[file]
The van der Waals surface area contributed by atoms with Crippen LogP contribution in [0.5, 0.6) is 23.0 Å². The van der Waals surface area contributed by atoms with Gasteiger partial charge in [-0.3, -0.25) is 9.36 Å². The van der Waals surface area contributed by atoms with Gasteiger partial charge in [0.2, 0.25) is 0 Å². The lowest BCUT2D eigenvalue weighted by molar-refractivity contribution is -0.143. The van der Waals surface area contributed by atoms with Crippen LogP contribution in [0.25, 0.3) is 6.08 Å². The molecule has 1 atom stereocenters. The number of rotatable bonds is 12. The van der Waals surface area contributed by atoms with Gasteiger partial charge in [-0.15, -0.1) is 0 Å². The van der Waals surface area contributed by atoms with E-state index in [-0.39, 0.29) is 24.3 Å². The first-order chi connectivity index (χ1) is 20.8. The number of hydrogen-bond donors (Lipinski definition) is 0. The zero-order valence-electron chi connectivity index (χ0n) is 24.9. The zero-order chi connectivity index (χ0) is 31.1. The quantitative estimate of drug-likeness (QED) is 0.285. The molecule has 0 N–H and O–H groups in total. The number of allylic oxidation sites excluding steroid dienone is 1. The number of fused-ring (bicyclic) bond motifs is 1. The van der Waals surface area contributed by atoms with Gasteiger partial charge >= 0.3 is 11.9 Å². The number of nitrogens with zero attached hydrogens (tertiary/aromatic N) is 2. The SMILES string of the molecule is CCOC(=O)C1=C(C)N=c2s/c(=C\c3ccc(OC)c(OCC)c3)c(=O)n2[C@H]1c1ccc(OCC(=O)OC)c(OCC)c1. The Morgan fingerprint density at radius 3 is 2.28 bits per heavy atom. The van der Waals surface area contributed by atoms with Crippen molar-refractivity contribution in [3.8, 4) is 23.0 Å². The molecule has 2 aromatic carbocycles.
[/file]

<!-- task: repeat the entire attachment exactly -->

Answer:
The van der Waals surface area contributed by atoms with Crippen LogP contribution in [0.5, 0.6) is 23.0 Å². The van der Waals surface area contributed by atoms with Gasteiger partial charge in [-0.3, -0.25) is 9.36 Å². The van der Waals surface area contributed by atoms with Gasteiger partial charge in [0.2, 0.25) is 0 Å². The lowest BCUT2D eigenvalue weighted by molar-refractivity contribution is -0.143. The van der Waals surface area contributed by atoms with Crippen LogP contribution in [0.25, 0.3) is 6.08 Å². The molecule has 1 atom stereocenters. The number of rotatable bonds is 12. The van der Waals surface area contributed by atoms with Gasteiger partial charge in [-0.15, -0.1) is 0 Å². The van der Waals surface area contributed by atoms with E-state index in [-0.39, 0.29) is 24.3 Å². The first-order chi connectivity index (χ1) is 20.8. The number of hydrogen-bond donors (Lipinski definition) is 0. The zero-order valence-electron chi connectivity index (χ0n) is 24.9. The zero-order chi connectivity index (χ0) is 31.1. The quantitative estimate of drug-likeness (QED) is 0.285. The molecule has 0 N–H and O–H groups in total. The number of allylic oxidation sites excluding steroid dienone is 1. The number of fused-ring (bicyclic) bond motifs is 1. The van der Waals surface area contributed by atoms with Gasteiger partial charge >= 0.3 is 11.9 Å². The number of nitrogens with zero attached hydrogens (tertiary/aromatic N) is 2. The SMILES string of the molecule is CCOC(=O)C1=C(C)N=c2s/c(=C\c3ccc(OC)c(OCC)c3)c(=O)n2[C@H]1c1ccc(OCC(=O)OC)c(OCC)c1. The Morgan fingerprint density at radius 3 is 2.28 bits per heavy atom. The van der Waals surface area contributed by atoms with Crippen molar-refractivity contribution in [3.8, 4) is 23.0 Å². The molecule has 2 aromatic carbocycles.